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Vision Zero Strategy to Require Side Guards on Some Trucks Might Have Small Effect

A new ordinance was introduced to Chicago City Council yesterday that would require new safety-enhancing equipment on its contractors' vehicles, one of the recommendations in the Vision Zero Action Plan. The ordinance would require that certain privately-owned trucks that do business for the city get side guards, to prevent cyclists from falling under truck wheels, and mirrors that give drivers a better view of people around the vehicle.

The ordinance would require that any business that has a contract with the city worth $2 million or more, and requires the use of large vehicles weighing 10,000 pounds or more, add the equipment to the vehicles used to perform that contract.

Side guards are a requirement in the United Kingdom, the implementation of which has resulted "a 20 percent reduction in pedestrian fatalities and a 61 percent drop in bicyclist fatalities," according to the city's press release.

The ordinance requires that each contractor upgrade 25 percent of their vehicles used in a contract performed between July 1, 2018, and June 30, 2019. Every year after that, another quarter of the fleet used to perform a contract must have the upgrades. The full fleet used to perform a contract must have the upgrades after July 30, 2021.

When the ordinance would take full effect in four years it would still have caused a minor number of vehicles to be retrofitted with the equipment. The ordinance notably doesn't include any requirement for driver training, which is also a Vision Zero Action Plan recommendation.

It's unknown how many vehicles these rules would apply to if the ordinance was in effect currently, as CDOT didn't answer in time for publication. The rules do not apply to any truck that's not used in the performance of a $2 million or more contract, leaving potentially thousands of trucks on bike routes without any of the safety equipment. The state legislature would have to adopt its own rule.

The city intends to upgrade its own fleet with side guards and mirrors by 2026, the goal year to achieve zero traffic deaths. It's also unknown how many vehicles would receive the upgrades.

The ordinance has other rules that limit its effect. It appears to exclude the the trailer portion of a semi-truck (I've asked for clarification on this), and it, of course, doesn't cover trucks used in contracts worth less than $2 million. The rule, however, has the benefit of getting trucks to be upgraded that may be used for more than just city contracts, as many contractors will have more than one client.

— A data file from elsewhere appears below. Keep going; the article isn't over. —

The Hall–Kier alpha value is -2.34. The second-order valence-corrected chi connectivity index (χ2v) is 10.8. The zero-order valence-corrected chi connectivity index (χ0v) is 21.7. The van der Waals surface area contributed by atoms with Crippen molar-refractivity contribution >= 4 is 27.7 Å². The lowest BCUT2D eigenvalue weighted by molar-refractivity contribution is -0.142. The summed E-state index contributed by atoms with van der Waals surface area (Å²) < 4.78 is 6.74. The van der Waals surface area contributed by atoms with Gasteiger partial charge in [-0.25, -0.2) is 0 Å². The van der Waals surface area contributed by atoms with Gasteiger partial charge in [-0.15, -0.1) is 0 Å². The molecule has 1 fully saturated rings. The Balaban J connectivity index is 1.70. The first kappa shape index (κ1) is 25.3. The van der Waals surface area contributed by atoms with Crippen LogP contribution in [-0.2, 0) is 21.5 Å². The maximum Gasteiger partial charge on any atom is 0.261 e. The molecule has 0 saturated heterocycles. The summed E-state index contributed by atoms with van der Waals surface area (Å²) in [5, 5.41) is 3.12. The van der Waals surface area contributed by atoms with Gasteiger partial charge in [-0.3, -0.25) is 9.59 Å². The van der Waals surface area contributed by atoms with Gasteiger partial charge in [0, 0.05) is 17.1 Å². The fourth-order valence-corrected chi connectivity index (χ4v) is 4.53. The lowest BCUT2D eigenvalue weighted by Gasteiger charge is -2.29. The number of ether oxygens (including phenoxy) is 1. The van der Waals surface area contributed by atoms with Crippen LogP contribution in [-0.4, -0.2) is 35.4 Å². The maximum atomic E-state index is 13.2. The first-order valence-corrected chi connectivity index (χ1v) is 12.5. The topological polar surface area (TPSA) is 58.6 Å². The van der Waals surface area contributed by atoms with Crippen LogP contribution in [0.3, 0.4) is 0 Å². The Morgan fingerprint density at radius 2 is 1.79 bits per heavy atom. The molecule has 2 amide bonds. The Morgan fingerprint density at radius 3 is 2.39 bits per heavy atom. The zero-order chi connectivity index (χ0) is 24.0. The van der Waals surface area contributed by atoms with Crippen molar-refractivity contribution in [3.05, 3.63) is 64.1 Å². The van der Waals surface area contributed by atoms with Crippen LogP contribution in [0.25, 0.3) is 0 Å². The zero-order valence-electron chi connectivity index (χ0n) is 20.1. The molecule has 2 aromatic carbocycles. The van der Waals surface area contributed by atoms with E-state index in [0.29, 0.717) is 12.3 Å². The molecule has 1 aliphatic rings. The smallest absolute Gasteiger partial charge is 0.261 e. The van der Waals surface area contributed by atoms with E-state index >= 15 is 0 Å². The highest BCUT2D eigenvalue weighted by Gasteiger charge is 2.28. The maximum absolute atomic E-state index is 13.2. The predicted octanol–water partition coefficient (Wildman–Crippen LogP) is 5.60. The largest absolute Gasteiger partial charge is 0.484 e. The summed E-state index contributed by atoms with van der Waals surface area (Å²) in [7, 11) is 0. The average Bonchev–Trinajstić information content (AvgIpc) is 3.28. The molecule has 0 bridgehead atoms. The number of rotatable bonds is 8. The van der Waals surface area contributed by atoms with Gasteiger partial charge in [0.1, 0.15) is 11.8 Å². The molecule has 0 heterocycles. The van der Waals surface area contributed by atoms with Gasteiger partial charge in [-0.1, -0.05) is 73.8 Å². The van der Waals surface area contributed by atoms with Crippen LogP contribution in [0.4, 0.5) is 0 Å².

Additionally, the city's head of procurement may grant waivers to the safety-enhancing equipment upgrade if they agree with the contractor that compliance would be an "undue financial hardship." Each waiver lasts one year, and the city can grant the waiver as often as they continue to agree. It's impossible to say how often the city might use this provision, but the role of politics in changing what it supposed to be an administrative task cannot be discounted.

Side guards are also a part of the sustainable safety program that is the foundation for the unique rules and designs in the Netherlands, where the European Union has mandated side guards for decades. The program's homogeneity principle also ensures trucks and bikes use somewhat different routes, or when they must share a street there is a physical separation or the street is designed to limit driving to 18 m.p.h.

While the Vision Zero Action Plan has multiple strategies to increase cycling safety, it doesn't address the constant exposure that cyclists have to truck drivers, who are often sharing the same lanes.

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